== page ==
Also, when the outer shell of a disc is protruding onto a nerve root, this can pinch the nerve root or sometimes serious irritation to it. Our bodies can sometimes reabsorb up to 50% of a herniated disc, but it can take years for that to happen.

You said you're going to a neurologist. They will basically try to determine if you have any chronic pinching or damage to one of your nerves. However, the tests they run like EMG's may not pick up irritated nerves or nerves that only get pinched in certain positions like sitting, so be aware of that.

If I were you, I'd get in to see a fellowship-trained orthopedic spine surgeon or neurosurgeon who only works on spines. What kind of doctor(s) have you been working with so far?

Best wishes![/QUOTE]

Thank you so much for responding back, I have only been to my family doctor who basically sent me to a Neurologist. Which I go Jan 17th. She put me on work restrictions and my work does not accomadate them . so now i am on medical leave. Basically I am not allowed to lift anything greater than 10lbs, no bending, sharp turns ,squatting, kneeling, no sitting or standing longer than an hour. i work in a hospital as a cert. nurse assistant. so that pretty much right there puts a huge damper on my career.

It started off with pain in my groin/pelvic bone area,up to hip and down right leg and tailbone and everytime i walked alot it stopped me in my tracts. because i would get a sharp pain. then one day i was getting ready for work and went to bend down to pick something up and my back went out, the pain was soooooo bad that i couldnt hold myself up my hips and tailbone felt like they were being torn from my body. i was actually getting nausiated from the pain. then my hubby rushed me to the er, which they gave me morphin and valuim i.v. waited an hour then sent me home with prescriptions and told me to get ahold of my doctor asap. so i did and then she ordered the MRI w/o contrast. the hopstial gave me muscle relaxers and lortabs but they didnt work, i had extra tramadol from a previous injury to my ankle. anyways i ended up taking one and it seems to take the pain away w/o me feeling like i was high as a kite. so my family doc prescribed me tramadol and that is what i am taking for the pain, I still get pain in my lower back , tailbone, and down my legs , also noticed new symptoms if i sit to long my spine feels compressed and the back of my neck starts to hurt and its been cracking alot lately too when i turn , it sounds nasty lol. ... also i get pains in my wrists and in both legs like a achey burning feeling in legs.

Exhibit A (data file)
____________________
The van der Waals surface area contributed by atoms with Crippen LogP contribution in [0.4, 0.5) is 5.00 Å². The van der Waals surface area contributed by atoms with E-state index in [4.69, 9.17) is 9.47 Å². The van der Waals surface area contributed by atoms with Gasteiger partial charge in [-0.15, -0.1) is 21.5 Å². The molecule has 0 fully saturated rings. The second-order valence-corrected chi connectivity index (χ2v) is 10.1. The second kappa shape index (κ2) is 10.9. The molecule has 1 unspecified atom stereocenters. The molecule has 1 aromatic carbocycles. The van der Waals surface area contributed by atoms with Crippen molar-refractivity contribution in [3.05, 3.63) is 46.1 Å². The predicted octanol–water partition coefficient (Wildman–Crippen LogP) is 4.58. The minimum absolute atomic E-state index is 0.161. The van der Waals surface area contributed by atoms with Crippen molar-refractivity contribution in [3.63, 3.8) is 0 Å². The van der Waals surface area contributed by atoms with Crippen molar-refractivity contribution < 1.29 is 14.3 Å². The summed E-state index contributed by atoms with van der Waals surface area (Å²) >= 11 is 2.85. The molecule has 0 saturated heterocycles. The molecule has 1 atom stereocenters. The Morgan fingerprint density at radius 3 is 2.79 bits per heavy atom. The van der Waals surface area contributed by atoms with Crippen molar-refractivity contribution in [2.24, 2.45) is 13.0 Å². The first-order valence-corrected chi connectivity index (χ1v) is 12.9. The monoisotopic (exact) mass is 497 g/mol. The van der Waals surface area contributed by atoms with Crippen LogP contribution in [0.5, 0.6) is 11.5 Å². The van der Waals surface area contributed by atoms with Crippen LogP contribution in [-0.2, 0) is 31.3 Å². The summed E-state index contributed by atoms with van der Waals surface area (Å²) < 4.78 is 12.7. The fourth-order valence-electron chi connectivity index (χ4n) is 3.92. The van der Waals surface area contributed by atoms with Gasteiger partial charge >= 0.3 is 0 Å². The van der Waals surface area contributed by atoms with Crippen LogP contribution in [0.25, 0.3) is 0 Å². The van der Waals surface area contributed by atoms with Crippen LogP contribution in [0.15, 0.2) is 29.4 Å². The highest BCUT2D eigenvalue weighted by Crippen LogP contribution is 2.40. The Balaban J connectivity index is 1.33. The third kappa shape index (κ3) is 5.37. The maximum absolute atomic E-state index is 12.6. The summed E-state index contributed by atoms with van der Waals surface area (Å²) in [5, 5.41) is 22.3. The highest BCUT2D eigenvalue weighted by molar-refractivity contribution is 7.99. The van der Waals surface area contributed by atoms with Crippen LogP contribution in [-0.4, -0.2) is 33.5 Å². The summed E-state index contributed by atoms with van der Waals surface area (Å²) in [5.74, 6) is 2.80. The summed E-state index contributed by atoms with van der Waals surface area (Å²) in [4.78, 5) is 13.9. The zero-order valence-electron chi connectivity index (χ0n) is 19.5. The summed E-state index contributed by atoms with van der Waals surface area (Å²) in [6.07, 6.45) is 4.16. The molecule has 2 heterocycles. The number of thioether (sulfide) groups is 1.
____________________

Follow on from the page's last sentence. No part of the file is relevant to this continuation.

I have also noticed my height is shrinking, i use to be 5f3 , now i am maybe 5f1 in half . is that because of the discs ?

Am i gonna be disabled because of all this?

As far as the free fluid in pelvis, i do beleive it may be from a cyst i have on my right ovary, last time it was checked it was 2.5 - 3 cm in size . i did have a hysterectomy done about 4 or 5 yrs ago. because i had fibroid tumors and pre-cancer cells in my cervix. the doc left both my ovaries .

Again i thank you very much for responding to me !

"Am i gonna be disabled because of all this? "

None of us can answer this for you. We'd all love to have the crystal ball so we can live life on our terms and as we want, but sometimes life throws us a curve ball and we need to run with it.

When I was first injured 5.5 years ago, I kept seeking the surgery that would fix me and get me back to work, and ended up having 6 surgeries in the process (3 were due to complications from the 3 intended surgeries I had). For me, going back to a productive life of working full time again never happened. For many others, it has happened.

Once you have spine problems, you will never be like you were before your back was injured. However, it's still possible to live life to the fullest and enjoy every moment. Can you tell I'm an eternal optimist?

One thing I'll caution you about is that pain is a very strong motivator to have surgery. However, often times after surgery you won't be pain-free, but may have less pain. Don't sign on for having surgery before getting at least one 2nd opinion, and exhausting conservative measures first.

Also, I'd strongly suggest you have your primary care doc get you a referral to a spine surgeon in addition to just waiting and seeing a neurologist several weeks from now. There are conservative therapies you could be doing now such as cortisone injections and physical therapy that may bring you great relief, but it will usually be a spine surgeon you work with to get these treatments.

I ended up losing my job as I was no longer able to do the functions required, and it's necessary for you to take the proper steps now to avoid losing out on any short- or long-term disability you may be entitled to, as well as possibly SSDI if it ends up coming to that.